Science Improves Quality Assesment for Iberian Meat

SPAIN - Swift identification of animal meat for human consumption a key element when guaranteeing the quality of products for consumers and producers. Now, scientists at the University of Granada's Pathological Anatomy and Chemical Engineering department have developed a new technique that can speed up the process and enhance results.
calendar icon 29 April 2008
clock icon 4 minute read
By combining technologies from different scientific and technical fields, which allow an immediate classification of Iberian pig meat, they can guarantee the quality of these products.

Iberian pig meat is a traditional Spanish product - seen as an exponent of good taste and maximum gastronomic quality. In recent years, a booming economic sector has developed and its popularity has grown outside Spain. The is an expanding market for Iberian ham, and dried meat, cold meats and quality cuts are exported all over the world.

Up to now, producers and processors have been using methods based on traditional processes like tasting and genetic assessment to determine the quality and purity of Iberian pig meat. However, after more than four years of research, by Fernando García del Moral Martín, under the la direction of Drs Francisco O’Valle Ravassa and Leopoldo Martínez Nieto, has produced a new computer application for the classification of Iberian pig meat. The system uses morphometry and spectral reflectance to assess meat quality. The application can automatically quantify the intramuscular connective tissue and the retraction of the muscular fibres from the images it takes.

Combined Techniques

The work has two essential areas.

"First, we have addressed the “histological quantification by artificial vision of six animal species: White pig of the Large White hybrid breed, Iberian pig, lamb, cow of the Galician Blonde breed, Kobe ox and pigeon," García del Moral said.

"Second, the study has developed non-invasive techniques with a high analysis potential, such as spectral reflectance in the visible range and close infrared of the spectrum. They have worked with 30 porcine animals, 15 of white breed and 15 more of pure Iberian breed. They have carried out, in all of them, the quantification of the spectral reflectance on the masseter muscle of the animal’s jawbone," he added.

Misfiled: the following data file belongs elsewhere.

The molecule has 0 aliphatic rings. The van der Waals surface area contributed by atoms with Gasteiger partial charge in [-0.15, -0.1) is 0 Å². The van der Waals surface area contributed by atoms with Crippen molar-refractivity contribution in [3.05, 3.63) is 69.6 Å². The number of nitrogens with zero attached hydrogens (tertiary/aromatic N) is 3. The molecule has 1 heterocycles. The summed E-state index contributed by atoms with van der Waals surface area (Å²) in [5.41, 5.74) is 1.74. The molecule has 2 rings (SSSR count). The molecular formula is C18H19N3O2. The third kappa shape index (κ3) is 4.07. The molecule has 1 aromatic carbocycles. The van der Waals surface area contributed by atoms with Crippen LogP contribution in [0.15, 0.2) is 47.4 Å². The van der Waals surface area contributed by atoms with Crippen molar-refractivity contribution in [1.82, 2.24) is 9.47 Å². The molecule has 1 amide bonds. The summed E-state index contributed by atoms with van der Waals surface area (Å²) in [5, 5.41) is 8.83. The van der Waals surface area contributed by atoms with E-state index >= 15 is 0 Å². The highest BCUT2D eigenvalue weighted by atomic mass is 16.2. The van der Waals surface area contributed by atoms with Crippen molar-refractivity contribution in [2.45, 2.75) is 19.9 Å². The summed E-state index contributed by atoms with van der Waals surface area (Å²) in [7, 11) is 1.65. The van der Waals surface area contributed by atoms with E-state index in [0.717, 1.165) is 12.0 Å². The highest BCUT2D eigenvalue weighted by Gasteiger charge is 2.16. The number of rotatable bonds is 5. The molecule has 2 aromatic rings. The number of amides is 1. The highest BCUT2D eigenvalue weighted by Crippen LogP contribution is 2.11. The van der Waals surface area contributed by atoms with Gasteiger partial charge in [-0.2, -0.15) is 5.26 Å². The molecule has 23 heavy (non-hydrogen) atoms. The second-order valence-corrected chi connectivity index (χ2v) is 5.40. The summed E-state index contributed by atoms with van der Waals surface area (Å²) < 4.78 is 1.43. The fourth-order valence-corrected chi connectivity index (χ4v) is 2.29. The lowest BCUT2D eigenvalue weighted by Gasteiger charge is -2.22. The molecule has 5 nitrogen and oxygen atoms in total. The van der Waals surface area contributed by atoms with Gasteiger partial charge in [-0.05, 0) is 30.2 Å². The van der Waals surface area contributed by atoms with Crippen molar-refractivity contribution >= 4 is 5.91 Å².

The combination of spectral radiometry and artificial vision techniques conceived in this doctoral thesis, means that the scientists have been able to design computer samples of neuronal networks which correctly classify the meat samples, in all cases, with a success rate over 97 per cent.


The research, both the thesis and the scientific papers, have been inserted in the project "Improvement of the Iberian pig meat’s gastronomic quality: a textural, physical-chemical, histological and culinary study".

The study is now at a more advanced stage which means the transference of research results to the productive sector. The current objective is to carry out a more advanced study with 66 Iberian pigs applying the above mentioned techniques in order to identify the genetic purity of the Iberian phenotype expressed in animals, as well as to improve the control, security and quality levels in the productive chain according to the 'from the farm to the table' philosophy.

The project has been possible thanks to the support of the Technological Corporation of Andalusia, the Stock Cooperative Society Valle de los Pedroches (COVAP) and Bodegas Campos.
The research has been backed by several articles published in the "Journal of Food Engineering" and a doctoral thesis.

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